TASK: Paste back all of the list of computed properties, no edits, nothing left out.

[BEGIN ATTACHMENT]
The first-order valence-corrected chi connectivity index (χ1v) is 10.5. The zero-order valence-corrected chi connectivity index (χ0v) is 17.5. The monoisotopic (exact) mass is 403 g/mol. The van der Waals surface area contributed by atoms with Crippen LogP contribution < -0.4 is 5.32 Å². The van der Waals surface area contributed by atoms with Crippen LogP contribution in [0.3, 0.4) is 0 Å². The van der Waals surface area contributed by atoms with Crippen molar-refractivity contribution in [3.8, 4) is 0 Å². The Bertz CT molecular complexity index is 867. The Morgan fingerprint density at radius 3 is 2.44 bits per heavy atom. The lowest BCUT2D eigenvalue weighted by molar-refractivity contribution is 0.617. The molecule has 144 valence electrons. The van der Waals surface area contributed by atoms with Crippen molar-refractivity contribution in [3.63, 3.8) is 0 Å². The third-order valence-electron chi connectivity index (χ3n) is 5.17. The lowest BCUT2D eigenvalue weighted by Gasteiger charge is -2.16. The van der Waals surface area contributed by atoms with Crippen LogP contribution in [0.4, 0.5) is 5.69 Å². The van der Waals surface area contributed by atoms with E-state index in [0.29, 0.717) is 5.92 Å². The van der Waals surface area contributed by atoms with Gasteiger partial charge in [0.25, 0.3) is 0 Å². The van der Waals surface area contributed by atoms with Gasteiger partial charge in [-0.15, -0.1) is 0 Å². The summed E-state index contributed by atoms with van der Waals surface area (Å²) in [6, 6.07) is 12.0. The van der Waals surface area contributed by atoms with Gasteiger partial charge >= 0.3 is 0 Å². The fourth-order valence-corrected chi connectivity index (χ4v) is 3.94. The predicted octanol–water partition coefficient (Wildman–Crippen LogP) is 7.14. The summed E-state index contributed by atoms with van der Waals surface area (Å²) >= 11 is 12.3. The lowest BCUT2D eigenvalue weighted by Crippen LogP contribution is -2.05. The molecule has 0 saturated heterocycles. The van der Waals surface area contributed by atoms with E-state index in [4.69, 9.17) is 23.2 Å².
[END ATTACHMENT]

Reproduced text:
The first-order valence-corrected chi connectivity index (χ1v) is 10.5. The zero-order valence-corrected chi connectivity index (χ0v) is 17.5. The monoisotopic (exact) mass is 403 g/mol. The van der Waals surface area contributed by atoms with Crippen LogP contribution < -0.4 is 5.32 Å². The van der Waals surface area contributed by atoms with Crippen LogP contribution in [0.3, 0.4) is 0 Å². The van der Waals surface area contributed by atoms with Crippen molar-refractivity contribution in [3.8, 4) is 0 Å². The Bertz CT molecular complexity index is 867. The Morgan fingerprint density at radius 3 is 2.44 bits per heavy atom. The lowest BCUT2D eigenvalue weighted by molar-refractivity contribution is 0.617. The molecule has 144 valence electrons. The van der Waals surface area contributed by atoms with Crippen molar-refractivity contribution in [3.63, 3.8) is 0 Å². The third-order valence-electron chi connectivity index (χ3n) is 5.17. The lowest BCUT2D eigenvalue weighted by Gasteiger charge is -2.16. The van der Waals surface area contributed by atoms with Crippen LogP contribution in [0.4, 0.5) is 5.69 Å². The van der Waals surface area contributed by atoms with E-state index in [0.29, 0.717) is 5.92 Å². The van der Waals surface area contributed by atoms with Gasteiger partial charge in [0.25, 0.3) is 0 Å². The van der Waals surface area contributed by atoms with Gasteiger partial charge in [-0.15, -0.1) is 0 Å². The summed E-state index contributed by atoms with van der Waals surface area (Å²) in [6, 6.07) is 12.0. The van der Waals surface area contributed by atoms with Gasteiger partial charge >= 0.3 is 0 Å². The fourth-order valence-corrected chi connectivity index (χ4v) is 3.94. The predicted octanol–water partition coefficient (Wildman–Crippen LogP) is 7.14. The summed E-state index contributed by atoms with van der Waals surface area (Å²) >= 11 is 12.3. The lowest BCUT2D eigenvalue weighted by Crippen LogP contribution is -2.05. The molecule has 0 saturated heterocycles. The van der Waals surface area contributed by atoms with E-state index in [4.69, 9.17) is 23.2 Å².